- Their focus is more on getting you to buy in to what they are selling so they can make money and less on how it will effect you.
step 2: fact check
1. Use sites that are designed for fact checking health information
- Media Bias/Fact Check: https://mediabiasfactcheck.com/
- This site gives the history behind a website, answers many of the questions above, and gives a rating for how factual the information is that the site provides.
- Quackwatch: https://quackwatch.org/
- This site provides a guide to quackery and health fraud.
- National Counsel Against Health Fraud: https://www.ncahf.org/
- This site provides weekly publications addressing current health fraud.
- FDA: https://www.fda.gov/consumers/health-fraud-scams
- Health fraud information directly from the FDA
- National Institutes of Health: Office of Dietary Supplements: https://ods.od.nih.gov/
- Please do your research about dietary supplements!
2. Search for multiple credible sources that support what you are reading or considering
- If there is enough research to support a health claim, you will be able to find multiple credible sources supporting it.
- Remember your most credible resources are government sites, well respected hospitals and universities, national organizations, and research studies published in medical journals.
3. Pay attention to references
- Always look for references accompanying the information you read.
- If references are provided, do a little digging to check their claims and make sure they are using credible resources(they could still put a spin on cited information – most people don’t take the time to fact check cited references).
- If you are not provided with references, request them. If they cannot be provided, they are hiding something. This information should be avoided and could be harmful.
step 3: stick with the basics
- There is a reason government institutions, large universities and national organizations are not the ones promoting the latest fad diet or the new health solution that is going to change your life. These institutions base their health recommendations on decades of health research. Because of how well researched their health information is, there is very rarely(almost never) a ground breaking, life changing announcement that everyone should try.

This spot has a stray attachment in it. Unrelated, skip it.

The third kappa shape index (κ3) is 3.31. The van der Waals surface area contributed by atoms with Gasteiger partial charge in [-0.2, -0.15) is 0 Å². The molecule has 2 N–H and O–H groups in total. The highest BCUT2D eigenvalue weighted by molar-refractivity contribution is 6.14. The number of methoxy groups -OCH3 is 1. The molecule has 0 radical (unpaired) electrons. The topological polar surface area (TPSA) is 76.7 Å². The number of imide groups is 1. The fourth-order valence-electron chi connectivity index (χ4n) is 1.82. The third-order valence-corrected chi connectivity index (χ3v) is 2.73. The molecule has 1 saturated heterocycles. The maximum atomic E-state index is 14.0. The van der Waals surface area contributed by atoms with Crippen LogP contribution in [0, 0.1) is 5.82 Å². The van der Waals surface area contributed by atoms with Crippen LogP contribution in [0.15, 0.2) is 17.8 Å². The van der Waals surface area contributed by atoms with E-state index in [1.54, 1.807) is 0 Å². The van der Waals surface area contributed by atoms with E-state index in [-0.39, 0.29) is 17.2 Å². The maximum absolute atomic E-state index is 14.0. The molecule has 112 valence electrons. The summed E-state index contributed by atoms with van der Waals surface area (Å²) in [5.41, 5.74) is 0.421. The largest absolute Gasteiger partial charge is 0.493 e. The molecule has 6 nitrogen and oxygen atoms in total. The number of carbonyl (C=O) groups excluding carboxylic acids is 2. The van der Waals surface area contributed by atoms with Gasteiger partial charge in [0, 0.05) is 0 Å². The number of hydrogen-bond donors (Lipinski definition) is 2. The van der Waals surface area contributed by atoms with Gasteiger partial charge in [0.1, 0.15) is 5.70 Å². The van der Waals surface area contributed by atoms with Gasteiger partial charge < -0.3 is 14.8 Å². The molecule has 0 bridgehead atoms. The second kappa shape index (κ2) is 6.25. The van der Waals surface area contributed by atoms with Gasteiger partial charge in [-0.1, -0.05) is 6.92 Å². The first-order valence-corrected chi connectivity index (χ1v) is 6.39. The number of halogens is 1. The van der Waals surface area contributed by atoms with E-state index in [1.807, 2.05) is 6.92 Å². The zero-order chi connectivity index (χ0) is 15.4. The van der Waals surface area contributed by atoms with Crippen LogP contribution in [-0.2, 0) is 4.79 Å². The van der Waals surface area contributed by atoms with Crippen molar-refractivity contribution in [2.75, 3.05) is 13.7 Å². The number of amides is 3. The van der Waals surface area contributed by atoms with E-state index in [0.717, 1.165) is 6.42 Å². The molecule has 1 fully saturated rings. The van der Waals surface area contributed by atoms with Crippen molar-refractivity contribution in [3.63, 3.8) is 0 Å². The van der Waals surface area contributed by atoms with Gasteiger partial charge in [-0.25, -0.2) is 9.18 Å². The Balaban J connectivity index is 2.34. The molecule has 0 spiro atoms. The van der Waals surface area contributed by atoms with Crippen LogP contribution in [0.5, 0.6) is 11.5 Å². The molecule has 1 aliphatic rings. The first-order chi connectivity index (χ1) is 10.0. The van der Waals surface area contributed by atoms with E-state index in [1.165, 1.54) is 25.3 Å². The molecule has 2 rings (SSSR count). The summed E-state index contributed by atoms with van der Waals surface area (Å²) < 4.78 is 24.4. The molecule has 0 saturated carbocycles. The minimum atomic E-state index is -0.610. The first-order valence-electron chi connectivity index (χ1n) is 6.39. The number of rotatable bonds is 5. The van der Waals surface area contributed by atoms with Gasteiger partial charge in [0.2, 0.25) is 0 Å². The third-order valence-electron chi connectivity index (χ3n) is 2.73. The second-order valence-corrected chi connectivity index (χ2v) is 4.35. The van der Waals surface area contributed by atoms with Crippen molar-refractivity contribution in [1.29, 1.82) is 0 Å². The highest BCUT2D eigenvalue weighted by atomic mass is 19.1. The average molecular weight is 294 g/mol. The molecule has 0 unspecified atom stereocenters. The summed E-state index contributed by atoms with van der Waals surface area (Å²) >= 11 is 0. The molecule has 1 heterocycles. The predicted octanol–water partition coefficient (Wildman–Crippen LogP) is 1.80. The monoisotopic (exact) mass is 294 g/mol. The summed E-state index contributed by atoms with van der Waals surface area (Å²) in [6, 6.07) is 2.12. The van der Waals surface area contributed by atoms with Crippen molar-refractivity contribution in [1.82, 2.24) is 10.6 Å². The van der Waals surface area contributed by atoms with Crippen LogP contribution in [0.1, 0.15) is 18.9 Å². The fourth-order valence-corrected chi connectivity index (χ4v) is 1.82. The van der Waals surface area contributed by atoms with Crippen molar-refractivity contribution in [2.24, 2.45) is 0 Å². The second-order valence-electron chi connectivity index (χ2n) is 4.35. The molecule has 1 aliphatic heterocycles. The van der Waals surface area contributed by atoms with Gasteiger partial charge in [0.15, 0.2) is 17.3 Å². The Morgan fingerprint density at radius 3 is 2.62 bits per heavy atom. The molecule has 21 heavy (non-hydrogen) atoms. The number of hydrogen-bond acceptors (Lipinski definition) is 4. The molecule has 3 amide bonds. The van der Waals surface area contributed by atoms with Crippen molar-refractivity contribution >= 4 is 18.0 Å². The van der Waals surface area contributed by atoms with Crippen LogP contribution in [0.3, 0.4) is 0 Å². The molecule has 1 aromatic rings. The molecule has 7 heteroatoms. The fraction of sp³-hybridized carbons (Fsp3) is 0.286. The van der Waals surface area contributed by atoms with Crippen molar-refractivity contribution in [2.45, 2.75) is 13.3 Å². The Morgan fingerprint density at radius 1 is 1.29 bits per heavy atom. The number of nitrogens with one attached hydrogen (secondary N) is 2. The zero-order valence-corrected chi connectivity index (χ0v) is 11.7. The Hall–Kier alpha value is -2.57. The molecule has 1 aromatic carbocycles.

- It seems easier in our fast paced world to find a quick solution, a new diet, or a weight loss medication. However, quick fixes usually result in short, not-so-healthy successes.
- If you are in doubt about the credibility of health information, stick with the basics. The guidelines for standard healthy living are based on decades of research presented and supported by all of those large credible institutions. These guidelines take effort to follow, but are a great guide for developing a healthy lifestyle.https://www.hhs.gov/fitness/eat-healthy/dietary-guidelines-for-americans/index.html
step 4: proceed with caution
- If you choose to follow the latest fad even after you have done all your fact checking and realize there isn’t a whole lot of data, but still want to try, please proceed with caution.
- There may be some benefits, but there are always risks. Without any data, those risks are completely unknown.
Now, lets put your new skills to the test! I have provided some references below to support my claim that 88% of all health information online is distorted in some way. Is my claim valid? Why or why not? Let me know what you find in the comment section below!
“Subscribe to my email newsletter below to get a free outline on determining the strength of different types of research studies – not all research is created equal!”
- Haneef R, Lazarus C, Ravaud P, Yavchitz A, Boutron I (2015) Interpretation of Results of Studies Evaluating an Intervention Highlighted in Google Health News: A Cross-Sectional Study of News. PLoS ONE 10(10): e0140889. https://doi.org/10.1371/journal.pone.0140889
- Boutron, I., Haneef, R., Yavchitz, A. et al.Three randomized controlled trials evaluating the impact of “spin” in health news stories reporting studies of pharmacologic treatments on patients’/caregivers’ interpretation of treatment benefit. BMC Med 17, 105 (2019). https://doi.org/10.1186/s12916-019-1330-9